How would YOU fix music streaming?

I’ve seen so many smart comments from musicians in response to baffling and belittling denouncements from Danielle Ek last week.

Got me thinking about how music streaming has become stagnant and needs to evolve. Any ideas? No matter how big or small? Things that were great about old services you wish still existed?

I kinda wish RDIO was still around for starters, they had so many amazing functions and you felt like you could explore music and organise a collection.

Here are a few thoughts in a thread but nowhere near as on the nose as Zola Jesus’ post and continued dialogue about art in a time of digital disruption.

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One simple thing streaming services could do:

Message your listeners. It’s a basic idea but currently acts are paying huge sums for mailing lists and retargetting marketing campaigns. Much like my desire to be able to send one DM to all your Twitter followers a year, the ability to communicate with your fans and people who’ve stumbled across you seems damn obvious.

In the last days of iTunes they finally launched “complete my album” and Spotify have started doing alerts for acts I follow but they feel rare and slightly random.

Obviously you would only want it for an act you’ve heard like 5+ songs and they would need to limit the volume of messages you get but surely that would allow for the storytelling and ongoing dialogue that Ek has decreed artists need to do? Why not make it easier for them to do so?

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  • I pay a subscription every month
  • After the company has taken its share, whatever I listen to, my subscription money gets shared out to those artists only. If I only listen to three artists per month then they get whatever chunk that is. If I listen to fifty, then they get that shared out.
  • Ability to tip an artist using micropayment if I really love a song/album
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Probably just Google Play Music but with better sorting of Albums - baffling that you can’t sort them chronologically.

Not going to get fixed now, but it’s the only complaint I’ve got about the whole service.

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I had a subscription for quite a while and it was definitely my favourite streaming service. I wouldn’t say it was vastly superior in terms of music management and exploration but definitely the best overall experience imo.

I now have Roon, which is expensive but to me well worth the cost for the way it has transformed my experience of digital music. It uses offline processing power so couldn’t just be a template for improving streaming but I’m sure some aspects could be adopted.

As for the wider stuff I love bandcamp, it just feels like the right answer for a lot of artists and users. But I think we are now in an inevitable splintered phase of music listening where everything is a niche with no dominant way of ‘consuming’ music.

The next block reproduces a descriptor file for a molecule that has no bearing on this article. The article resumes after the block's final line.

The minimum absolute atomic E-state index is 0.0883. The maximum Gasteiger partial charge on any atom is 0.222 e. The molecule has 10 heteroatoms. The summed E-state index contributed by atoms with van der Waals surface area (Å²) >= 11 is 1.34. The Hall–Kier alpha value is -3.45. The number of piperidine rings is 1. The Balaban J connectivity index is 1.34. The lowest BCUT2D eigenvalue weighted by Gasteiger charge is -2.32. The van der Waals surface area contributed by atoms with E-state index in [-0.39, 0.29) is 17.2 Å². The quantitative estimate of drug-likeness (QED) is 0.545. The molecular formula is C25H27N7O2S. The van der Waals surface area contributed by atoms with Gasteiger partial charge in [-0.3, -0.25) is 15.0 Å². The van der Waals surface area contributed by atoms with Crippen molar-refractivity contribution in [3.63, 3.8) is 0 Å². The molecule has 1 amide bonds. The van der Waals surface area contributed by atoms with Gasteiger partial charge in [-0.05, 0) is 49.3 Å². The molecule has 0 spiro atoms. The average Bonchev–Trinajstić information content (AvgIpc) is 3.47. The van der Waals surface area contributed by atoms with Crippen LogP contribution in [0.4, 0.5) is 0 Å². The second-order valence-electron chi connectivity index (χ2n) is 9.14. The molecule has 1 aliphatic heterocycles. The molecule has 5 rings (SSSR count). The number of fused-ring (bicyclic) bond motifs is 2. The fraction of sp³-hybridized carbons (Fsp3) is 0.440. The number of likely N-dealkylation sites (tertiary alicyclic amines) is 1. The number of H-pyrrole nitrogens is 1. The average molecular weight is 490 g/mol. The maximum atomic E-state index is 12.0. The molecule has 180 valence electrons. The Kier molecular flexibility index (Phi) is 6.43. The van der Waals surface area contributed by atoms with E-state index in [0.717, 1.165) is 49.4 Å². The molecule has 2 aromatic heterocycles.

Honestly, and I’ve said this in the Bandcamp threads previously, I think some kind of ethical streaming-with-download service is theirs for the taking. The Bandcamp user interface is currently horrible but they’ve gained such a huge new amount of eyes on them recently, as well as the support of literally every indie artist in the industry, that it seems a no brainer. It doesn’t have to be a ‘spotify killer’ or even attempt to court major label players, just be a service that is ethically transparent and supportive of artists.

It’s extremely clear from the success of Bandcamp days that music fans want to support their artists, and know that it’s going to them.

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I think Deezer might do that second point? Think it’s a great idea. Something like that combined with a PWYW streaming/subscription model on Bandcamp would be a winner for me

One really refreshing thing about Bandcamp is the lack of algorithm-based recommendations. My discover weekly on Spotify is usually stuff that’s either tangentially linked to something I’ve listened to a lot (“we saw you like Pavement? Have you heard…Stephen Malkmus and the Jicks?”) or something I know exists but don’t want to listen to (I listened to the 96 Back album once and didn’t care for it, but every new release still gets flagged on Spotify). Conversely there’s always something new and interesting in Bandcamp’s editorials.

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Delete them all and buy everyone a nice CD player

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From the listener POV it’s pretty much ace. Almost the music ever in one instantly accessible place? Amazing!

From the artist POV however it’s fucked, and I’m not sure there’s any way back now, short of some sort of unionised effort for everyone to pull their music down from streaming services and not replace it until the services agree to start paying people fairly.